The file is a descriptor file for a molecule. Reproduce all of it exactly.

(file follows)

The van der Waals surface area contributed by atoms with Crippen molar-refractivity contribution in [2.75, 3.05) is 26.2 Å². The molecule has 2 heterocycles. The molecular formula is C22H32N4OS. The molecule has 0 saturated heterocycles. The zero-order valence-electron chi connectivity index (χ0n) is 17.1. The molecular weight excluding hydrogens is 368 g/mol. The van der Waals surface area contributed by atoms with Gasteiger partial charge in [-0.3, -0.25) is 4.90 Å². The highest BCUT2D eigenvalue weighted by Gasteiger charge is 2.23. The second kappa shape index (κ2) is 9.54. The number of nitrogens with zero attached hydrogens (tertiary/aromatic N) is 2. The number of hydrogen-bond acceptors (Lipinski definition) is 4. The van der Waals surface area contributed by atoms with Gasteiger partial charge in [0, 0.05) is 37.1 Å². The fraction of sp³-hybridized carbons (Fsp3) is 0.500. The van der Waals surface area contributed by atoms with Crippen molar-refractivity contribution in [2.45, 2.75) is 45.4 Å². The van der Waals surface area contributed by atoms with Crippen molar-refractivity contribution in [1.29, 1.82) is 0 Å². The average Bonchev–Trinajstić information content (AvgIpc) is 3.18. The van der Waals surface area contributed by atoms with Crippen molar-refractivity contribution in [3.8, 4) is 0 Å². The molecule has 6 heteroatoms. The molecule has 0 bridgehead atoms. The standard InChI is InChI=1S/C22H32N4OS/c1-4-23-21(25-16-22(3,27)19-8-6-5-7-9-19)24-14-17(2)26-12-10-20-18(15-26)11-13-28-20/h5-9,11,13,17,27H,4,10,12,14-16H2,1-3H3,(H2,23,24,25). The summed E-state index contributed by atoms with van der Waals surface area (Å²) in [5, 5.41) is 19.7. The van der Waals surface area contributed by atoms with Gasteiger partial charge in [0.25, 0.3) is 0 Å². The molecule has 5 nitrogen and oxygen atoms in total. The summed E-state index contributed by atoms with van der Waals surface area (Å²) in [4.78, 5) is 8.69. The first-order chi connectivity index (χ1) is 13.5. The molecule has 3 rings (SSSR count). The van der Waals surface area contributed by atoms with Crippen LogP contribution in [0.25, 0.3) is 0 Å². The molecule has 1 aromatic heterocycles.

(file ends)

The van der Waals surface area contributed by atoms with Crippen molar-refractivity contribution in [2.75, 3.05) is 26.2 Å². The molecule has 2 heterocycles. The molecular formula is C22H32N4OS. The molecule has 0 saturated heterocycles. The zero-order valence-electron chi connectivity index (χ0n) is 17.1. The molecular weight excluding hydrogens is 368 g/mol. The van der Waals surface area contributed by atoms with Gasteiger partial charge in [-0.3, -0.25) is 4.90 Å². The highest BCUT2D eigenvalue weighted by Gasteiger charge is 2.23. The second kappa shape index (κ2) is 9.54. The number of nitrogens with zero attached hydrogens (tertiary/aromatic N) is 2. The number of hydrogen-bond acceptors (Lipinski definition) is 4. The van der Waals surface area contributed by atoms with Gasteiger partial charge in [0, 0.05) is 37.1 Å². The fraction of sp³-hybridized carbons (Fsp3) is 0.500. The van der Waals surface area contributed by atoms with Crippen molar-refractivity contribution in [2.45, 2.75) is 45.4 Å². The van der Waals surface area contributed by atoms with Crippen molar-refractivity contribution in [1.29, 1.82) is 0 Å². The average Bonchev–Trinajstić information content (AvgIpc) is 3.18. The van der Waals surface area contributed by atoms with Crippen molar-refractivity contribution in [3.8, 4) is 0 Å². The molecule has 6 heteroatoms. The molecule has 0 bridgehead atoms. The standard InChI is InChI=1S/C22H32N4OS/c1-4-23-21(25-16-22(3,27)19-8-6-5-7-9-19)24-14-17(2)26-12-10-20-18(15-26)11-13-28-20/h5-9,11,13,17,27H,4,10,12,14-16H2,1-3H3,(H2,23,24,25). The summed E-state index contributed by atoms with van der Waals surface area (Å²) in [5, 5.41) is 19.7. The van der Waals surface area contributed by atoms with Gasteiger partial charge in [0.25, 0.3) is 0 Å². The molecule has 5 nitrogen and oxygen atoms in total. The summed E-state index contributed by atoms with van der Waals surface area (Å²) in [4.78, 5) is 8.69. The first-order chi connectivity index (χ1) is 13.5. The molecule has 3 rings (SSSR count). The van der Waals surface area contributed by atoms with Crippen LogP contribution in [0.25, 0.3) is 0 Å². The molecule has 1 aromatic heterocycles.